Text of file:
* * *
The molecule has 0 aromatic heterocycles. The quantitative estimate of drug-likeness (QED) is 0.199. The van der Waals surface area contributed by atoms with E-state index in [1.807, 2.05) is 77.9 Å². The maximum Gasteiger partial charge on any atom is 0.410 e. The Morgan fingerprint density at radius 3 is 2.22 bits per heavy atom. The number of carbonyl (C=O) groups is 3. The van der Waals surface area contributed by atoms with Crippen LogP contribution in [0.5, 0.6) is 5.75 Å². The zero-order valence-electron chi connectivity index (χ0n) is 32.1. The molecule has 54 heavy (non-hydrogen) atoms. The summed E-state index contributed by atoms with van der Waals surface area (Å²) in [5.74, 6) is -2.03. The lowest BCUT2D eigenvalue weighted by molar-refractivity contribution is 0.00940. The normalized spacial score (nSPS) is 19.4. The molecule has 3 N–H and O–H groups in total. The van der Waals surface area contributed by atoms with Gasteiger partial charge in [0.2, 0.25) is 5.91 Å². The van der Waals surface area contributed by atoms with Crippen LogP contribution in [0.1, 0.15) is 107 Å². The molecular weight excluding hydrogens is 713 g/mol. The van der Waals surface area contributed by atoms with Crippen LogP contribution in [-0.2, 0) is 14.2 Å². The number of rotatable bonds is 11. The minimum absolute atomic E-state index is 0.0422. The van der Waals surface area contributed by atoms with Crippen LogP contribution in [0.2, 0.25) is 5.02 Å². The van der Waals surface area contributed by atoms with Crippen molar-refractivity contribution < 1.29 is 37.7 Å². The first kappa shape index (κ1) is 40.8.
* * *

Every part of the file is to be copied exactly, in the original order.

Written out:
The molecule has 0 aromatic heterocycles. The quantitative estimate of drug-likeness (QED) is 0.199. The van der Waals surface area contributed by atoms with E-state index in [1.807, 2.05) is 77.9 Å². The maximum Gasteiger partial charge on any atom is 0.410 e. The Morgan fingerprint density at radius 3 is 2.22 bits per heavy atom. The number of carbonyl (C=O) groups is 3. The van der Waals surface area contributed by atoms with Crippen LogP contribution in [0.5, 0.6) is 5.75 Å². The zero-order valence-electron chi connectivity index (χ0n) is 32.1. The molecule has 54 heavy (non-hydrogen) atoms. The summed E-state index contributed by atoms with van der Waals surface area (Å²) in [5.74, 6) is -2.03. The lowest BCUT2D eigenvalue weighted by molar-refractivity contribution is 0.00940. The normalized spacial score (nSPS) is 19.4. The molecule has 3 N–H and O–H groups in total. The van der Waals surface area contributed by atoms with Gasteiger partial charge in [0.2, 0.25) is 5.91 Å². The van der Waals surface area contributed by atoms with Crippen LogP contribution in [0.1, 0.15) is 107 Å². The molecular weight excluding hydrogens is 713 g/mol. The van der Waals surface area contributed by atoms with Crippen LogP contribution in [-0.2, 0) is 14.2 Å². The number of rotatable bonds is 11. The minimum absolute atomic E-state index is 0.0422. The van der Waals surface area contributed by atoms with Crippen LogP contribution in [0.2, 0.25) is 5.02 Å². The van der Waals surface area contributed by atoms with Crippen molar-refractivity contribution < 1.29 is 37.7 Å². The first kappa shape index (κ1) is 40.8.